1.      ValueSpeak
A Weekly Column
By Joseph Walker

AT MY AGE

The idea for having a thorough physical was my doctor’s.

“At your age,” he said in a voice that has only recently completed its adolescent change, “you should be checked out head to toe at least once a year.”

I’m OK with the “head” part and the “toe” part.  It’s the stuff in between that scares me.

Unfortunately, he said this within earshot of my wife, Anita.

“He’s right,” she said.  “At your age, you can’t be too careful.”

Why is it that the people who start sentences with the words “at your age” have never BEEN my age?  How do they know what my age feels like?  They don’t even remember disco, for Pete’s sake.  They think of Vietnam in the same way that I think about the Civil War.  They remember Ronald Reagan as a politician, not as the guy who did commercials for “20-mule team Borax” on “Death Valley Days.”  And they don’t get a lump in their throat every time they think of Clarabelle the Clown looking at the camera and saying – sniff! – “Goodbye, kids!”

What?  You don’t have the slightest idea who Clarabelle the Clown is?  Then you don’t know what it’s like to be my age, either.

At my age I should be independently wealthy.  At my age I should be a venerable journalist spouting sage opinions and advice on Sunday morning talk shows, for which networks would pay me princely sums.  At my age I should be taking cruises and tracking my investment portfolio and driving 45 miles per hour in the fast lane on the freeway.  At my age I shouldn’t be a Scoutmaster.  At my age I should be spending more time working on my golf score and less time . . . you know . . . working.

I don’t see anyone lining up to make all this stuff happen for me at my age.  So why is everyone so anxious to make me suffer through an annual physical at my age?

I tried to make these points to Anita, but she just rolled her eyes.

“Don’t even start with me,” she said.  “Until they figure out a way to give mammograms to men, you don’t have any reason to complain.”

So I went dutifully to my annual physical, and I got through it OK – for a man my age.  I found out that my bad cholesterol is good and my good cholesterol is bad – and I didn’t even know that they had chosen up sides.  I found out that I have these things called triglycerides, which sounds like a sporty ATV for zooming around in the wilderness but is really just one more thing God put into my body to make me feel guilty about eating hamburgers and not exercising.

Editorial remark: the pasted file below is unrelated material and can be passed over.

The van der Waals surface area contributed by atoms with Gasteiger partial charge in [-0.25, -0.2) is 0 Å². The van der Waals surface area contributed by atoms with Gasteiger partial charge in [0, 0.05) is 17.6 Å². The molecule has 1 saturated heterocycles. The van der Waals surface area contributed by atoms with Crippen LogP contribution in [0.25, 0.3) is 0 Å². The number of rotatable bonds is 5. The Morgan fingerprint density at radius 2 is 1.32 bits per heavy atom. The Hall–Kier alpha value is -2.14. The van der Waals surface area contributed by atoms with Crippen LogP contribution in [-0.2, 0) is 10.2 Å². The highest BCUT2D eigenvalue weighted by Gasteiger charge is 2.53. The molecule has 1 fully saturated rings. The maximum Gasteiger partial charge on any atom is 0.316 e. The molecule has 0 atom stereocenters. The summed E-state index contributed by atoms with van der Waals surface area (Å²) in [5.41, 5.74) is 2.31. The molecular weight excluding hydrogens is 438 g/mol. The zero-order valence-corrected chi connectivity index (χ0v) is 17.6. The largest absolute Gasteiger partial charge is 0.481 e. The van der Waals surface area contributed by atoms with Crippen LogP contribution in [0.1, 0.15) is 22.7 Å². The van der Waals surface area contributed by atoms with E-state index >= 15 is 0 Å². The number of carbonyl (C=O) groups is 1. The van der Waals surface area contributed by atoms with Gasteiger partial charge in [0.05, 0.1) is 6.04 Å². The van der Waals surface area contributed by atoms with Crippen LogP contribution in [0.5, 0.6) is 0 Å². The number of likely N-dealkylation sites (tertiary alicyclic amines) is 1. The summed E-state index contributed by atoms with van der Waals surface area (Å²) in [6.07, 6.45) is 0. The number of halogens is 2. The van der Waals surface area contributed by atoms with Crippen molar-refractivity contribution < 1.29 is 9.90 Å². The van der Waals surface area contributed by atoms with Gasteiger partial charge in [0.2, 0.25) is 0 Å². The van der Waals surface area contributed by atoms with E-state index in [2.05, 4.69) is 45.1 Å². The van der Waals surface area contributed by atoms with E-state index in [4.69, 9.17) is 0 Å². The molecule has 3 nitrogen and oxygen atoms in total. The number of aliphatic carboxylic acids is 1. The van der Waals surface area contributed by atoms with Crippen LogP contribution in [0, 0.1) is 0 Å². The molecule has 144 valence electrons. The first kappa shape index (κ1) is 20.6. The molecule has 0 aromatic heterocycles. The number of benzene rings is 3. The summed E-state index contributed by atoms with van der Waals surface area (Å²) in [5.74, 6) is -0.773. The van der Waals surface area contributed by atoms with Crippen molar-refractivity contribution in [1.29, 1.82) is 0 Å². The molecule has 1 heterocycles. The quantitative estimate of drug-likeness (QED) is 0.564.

Then my doctor started talking like the kid at Jiffy Lube: “Well, its just about time for your 50-year-old colonoscopy.  We’ll want to get in there and check you out real good.  And then we’ll want to do a 50-year-old EKG, a 50-year-old ECG and a 50-year-old TRU.  And what about that stomach surgery you had when you were 19?  You’ve got about 30 years on that – we might want to do a 30-year upper GI to take a look at that, too.”

It’s like my odometer is about to roll over, and every medical acronym in town wants a piece of me.

At one point in the exam it occurred to me that, given current media sensitivities, I could probably have my doctor arrested as a war criminal.  Talk about atrocities!  But then I decided to just keep hoping and praying that sometime within the next 20 or 30 years they find a way to do male mammography, and that young whippersnapper doctors urge men over 40 to get one every year.  No matter what my EKG, ECG and TRU say at the time, I promise to rise from my bed in the nursing home to make sure that my doctor gets what he has coming to him.

Especially at his age.

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— © Joseph Walker

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Look for Joe's book,
"How Can You Mend a Broken Spleen? Home Remedies for an Ailing World." It is available on-line through www.Amazon.com.